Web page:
its largely impossible to sail into any modern marina and in fact is often forbidden for larger cruisers

what slocum did and when he did it is about as relevant as Robert Stephenson is to a bullet train

( I read his book and other accounts , slocum was a terrible sailor )

Indeed.


The Pardeys were the most recent long range cruisers to try doing without an engine at all. They got towed into harbours.


If you don't mind relying on towing, then by all means -- do without an engine. I consider the engine to be mission-critical safety issue, myself, even if I am a pretty decent sailor. The wind don't always blow, and sailing a vessel of any size into a harbour in whatever conditions you may find, is foolhardy even if it is not prohibited somewhere.


In olden days when sailing ships did not have mechanical propulsion, they often waited days or weeks for the wind to be right to leave or enter a harbour. And were often wrecked when they couldn't sail out of some difficulty (look up the term "embayed").
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Old 07-12-2020, 12:42   #245
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Re: Jimmy Cornell goes Electric, with a Cat

Yes to many of the previous poster's points.

This really is a shocking embarrassment for all parties concerned.

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Old 07-12-2020, 12:49   #246
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Re: Jimmy Cornell goes Electric, with a Cat

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Yes to many of the previous poster's points.

This really is shocking embarrassment for all parties concerned.

Yes, this.


Jimmy Cornell has about the largest following in the cruising world. Or at least, the largest following commanding deep respect. There are serious You-Tubers out there, but they may not have the same respect. And Jimmy is working with a decent budget, where he's not cheaping out or DIY'ing a system on the go.


Jimmy should know what is needed. And OceanVolt should have (over)designed and installed his system for free. This was both a supreme marketing opportunity, and a colossal marketing failure.


If it worked, they could point at him for years to come. If his experience, funds, and the committed effort of OceanVolt failed -- I shudder to think of it.


Who here thinks that on our more limited lay-person budget and experience could get a functional system from OceanVolt after seeing this failure? Not me!
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Old 07-12-2020, 16:49   #247
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Re: Jimmy Cornell goes Electric, with a Cat

So let's see. Cornell expects 800 watts regen per hour from each SD15 at 8 knots sailing , and gets that in sea trials, but gets 532 watts per motor at average speed of 8.2 knots on passage. Fair enough, I agree that is somewhat disappointing compared to spec., and deserves investigation.

So instead of 1.6 kW x 24 hours = 38.4 kW regen per day, he gets 24 kW per day from regen.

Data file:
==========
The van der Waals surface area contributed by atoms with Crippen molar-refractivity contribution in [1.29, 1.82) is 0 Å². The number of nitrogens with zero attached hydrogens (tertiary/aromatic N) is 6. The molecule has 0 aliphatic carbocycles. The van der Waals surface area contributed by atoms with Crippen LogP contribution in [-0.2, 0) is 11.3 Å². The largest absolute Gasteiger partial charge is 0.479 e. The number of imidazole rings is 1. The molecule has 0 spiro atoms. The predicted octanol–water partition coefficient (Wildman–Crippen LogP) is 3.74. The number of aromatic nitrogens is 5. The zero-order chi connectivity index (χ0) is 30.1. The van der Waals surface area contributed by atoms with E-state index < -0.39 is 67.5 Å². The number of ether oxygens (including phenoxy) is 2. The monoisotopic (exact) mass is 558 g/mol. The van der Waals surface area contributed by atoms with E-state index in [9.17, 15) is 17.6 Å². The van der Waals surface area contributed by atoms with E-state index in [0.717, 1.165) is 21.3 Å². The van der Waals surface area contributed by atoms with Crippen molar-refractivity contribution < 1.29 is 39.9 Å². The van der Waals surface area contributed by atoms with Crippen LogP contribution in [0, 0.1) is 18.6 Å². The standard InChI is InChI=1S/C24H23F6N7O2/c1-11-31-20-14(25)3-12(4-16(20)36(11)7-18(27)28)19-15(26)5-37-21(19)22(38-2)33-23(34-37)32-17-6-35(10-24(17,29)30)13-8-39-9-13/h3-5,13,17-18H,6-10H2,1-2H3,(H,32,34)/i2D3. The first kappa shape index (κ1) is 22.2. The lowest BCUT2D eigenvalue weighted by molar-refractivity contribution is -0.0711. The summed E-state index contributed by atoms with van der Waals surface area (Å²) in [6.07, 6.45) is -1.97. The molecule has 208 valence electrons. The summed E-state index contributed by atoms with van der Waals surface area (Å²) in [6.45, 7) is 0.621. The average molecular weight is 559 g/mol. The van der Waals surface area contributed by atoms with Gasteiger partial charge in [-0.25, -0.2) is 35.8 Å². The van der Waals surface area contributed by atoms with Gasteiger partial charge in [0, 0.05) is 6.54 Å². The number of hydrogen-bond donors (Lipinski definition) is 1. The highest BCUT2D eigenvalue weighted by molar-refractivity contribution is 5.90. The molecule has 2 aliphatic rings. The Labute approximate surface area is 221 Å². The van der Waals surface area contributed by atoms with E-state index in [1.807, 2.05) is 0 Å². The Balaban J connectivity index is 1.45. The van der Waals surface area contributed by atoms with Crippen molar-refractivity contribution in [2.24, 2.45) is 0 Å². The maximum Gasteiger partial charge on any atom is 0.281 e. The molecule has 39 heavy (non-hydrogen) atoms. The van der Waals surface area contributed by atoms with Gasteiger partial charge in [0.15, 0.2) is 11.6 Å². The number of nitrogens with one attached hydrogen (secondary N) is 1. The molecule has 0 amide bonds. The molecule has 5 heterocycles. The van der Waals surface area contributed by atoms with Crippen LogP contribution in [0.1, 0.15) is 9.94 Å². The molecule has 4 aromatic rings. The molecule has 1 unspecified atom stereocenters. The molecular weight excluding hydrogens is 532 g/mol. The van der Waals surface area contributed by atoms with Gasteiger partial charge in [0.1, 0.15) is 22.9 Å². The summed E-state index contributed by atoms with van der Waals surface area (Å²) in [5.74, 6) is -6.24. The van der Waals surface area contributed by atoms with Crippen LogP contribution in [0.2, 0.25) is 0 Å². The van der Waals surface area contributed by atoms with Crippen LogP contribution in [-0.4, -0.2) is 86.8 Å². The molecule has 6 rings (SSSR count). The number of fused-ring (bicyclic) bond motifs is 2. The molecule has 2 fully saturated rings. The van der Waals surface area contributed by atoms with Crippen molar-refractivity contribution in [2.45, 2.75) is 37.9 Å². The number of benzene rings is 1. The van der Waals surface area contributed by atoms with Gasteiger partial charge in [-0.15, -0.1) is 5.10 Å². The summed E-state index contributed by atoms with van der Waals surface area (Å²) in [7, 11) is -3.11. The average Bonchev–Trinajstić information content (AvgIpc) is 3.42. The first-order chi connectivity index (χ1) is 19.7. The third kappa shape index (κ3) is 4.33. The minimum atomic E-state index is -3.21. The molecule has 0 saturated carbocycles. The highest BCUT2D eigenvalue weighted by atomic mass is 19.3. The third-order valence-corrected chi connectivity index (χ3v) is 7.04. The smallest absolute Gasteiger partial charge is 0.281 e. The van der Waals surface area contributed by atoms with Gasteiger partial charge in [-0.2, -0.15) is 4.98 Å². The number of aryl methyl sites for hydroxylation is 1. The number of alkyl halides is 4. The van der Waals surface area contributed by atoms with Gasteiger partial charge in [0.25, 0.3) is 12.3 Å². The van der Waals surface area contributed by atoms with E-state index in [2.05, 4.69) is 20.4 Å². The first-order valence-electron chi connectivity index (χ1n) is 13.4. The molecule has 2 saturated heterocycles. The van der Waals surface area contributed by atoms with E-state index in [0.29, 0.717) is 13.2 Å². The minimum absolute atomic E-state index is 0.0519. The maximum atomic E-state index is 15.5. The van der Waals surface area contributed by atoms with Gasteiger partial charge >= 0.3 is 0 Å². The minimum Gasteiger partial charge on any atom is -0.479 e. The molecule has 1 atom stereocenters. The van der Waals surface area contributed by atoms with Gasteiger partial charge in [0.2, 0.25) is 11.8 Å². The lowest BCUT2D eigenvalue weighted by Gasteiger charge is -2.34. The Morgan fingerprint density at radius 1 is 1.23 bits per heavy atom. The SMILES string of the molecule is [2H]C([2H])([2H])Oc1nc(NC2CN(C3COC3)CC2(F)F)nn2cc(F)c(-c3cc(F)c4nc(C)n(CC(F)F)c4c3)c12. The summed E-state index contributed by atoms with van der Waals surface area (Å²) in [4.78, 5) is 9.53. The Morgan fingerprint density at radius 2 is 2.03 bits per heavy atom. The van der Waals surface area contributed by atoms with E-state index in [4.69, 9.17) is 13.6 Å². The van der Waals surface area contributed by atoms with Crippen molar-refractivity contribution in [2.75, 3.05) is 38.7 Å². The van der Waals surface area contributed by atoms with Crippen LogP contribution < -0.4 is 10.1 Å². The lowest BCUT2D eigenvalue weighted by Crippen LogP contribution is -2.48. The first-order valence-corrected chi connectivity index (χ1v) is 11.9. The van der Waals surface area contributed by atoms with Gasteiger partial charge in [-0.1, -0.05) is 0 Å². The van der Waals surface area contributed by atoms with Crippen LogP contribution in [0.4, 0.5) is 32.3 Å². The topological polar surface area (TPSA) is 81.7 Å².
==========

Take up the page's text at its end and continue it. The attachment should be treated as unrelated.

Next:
Has it escaped everyones attention, including Jimmy's (with all due respect), that if he is burning through 24 kW of power per day to run his boat, something is very wrong? If he didn't have regen, he'd be running a 6 kW genset 4 hours a day, every day??? And this is AFTER he has turned off the 2 fridges, not boiled any water, and adopted as many "spartan measures" as he could?

Maybe he turned off the fridges but forgot to switch off the breaker to the Jacuzzi?

Also he says that they produced in 10 hours of regen 5.32 kW. So he has regen from only one motor? Why?

And the 5.32 kW represented "9.5% of our total battery capacity."

So he has in excess of 53 Kw of battery capacity?????? That is HUGE and very hard to believe. So in effect he is draining over 50 kW from his batteries to run his boat????

I would suggest there is more to this than meets the eye, at this point. I would like to see the boats energy budget, something seems very wrong.
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Old 07-12-2020, 17:13   #248
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Re: Jimmy Cornell goes Electric, with a Cat

Beakie,


Can you please try and watch the units? Actually, EVERYONE! A battery is not rated in kW, but kW-h. Generation, at an instant, is measured in kW, but generation over some time (10 hours) is in kW-h. So, 1.6kW x 24 hours = 38.4 kW-h (not kW).



Saying 5.32 kW is 9.5% of battery capacity is meaningless. I can run 5.32kW on my 800Ah batteries (actually, no, I'd burn the cables and the 1kW inverter...), but only for about 45 minutes. If I ran a 5.32 kW load for 1 minute, it would be about 2% of my capacity.


I am QUITE CERTAIN he is not draining 50kW from his batteries. At 12V, that would be about 4,000A, and very few cables are that large. Perhaps his daily drain is 50kW-h, although that is still 160A constant drain, still a huge load.


Your conclusions are reasonable (I think) but would be so much easier to follow if your units were proper.


Mixing power units (kW, A, hp, etc) (yes, A are not really power unless you know the volts) with energy units (kW-h, A-h, hp-h, etc) is really confusing.


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Old 07-12-2020, 17:43   #249
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Re: Jimmy Cornell goes Electric, with a Cat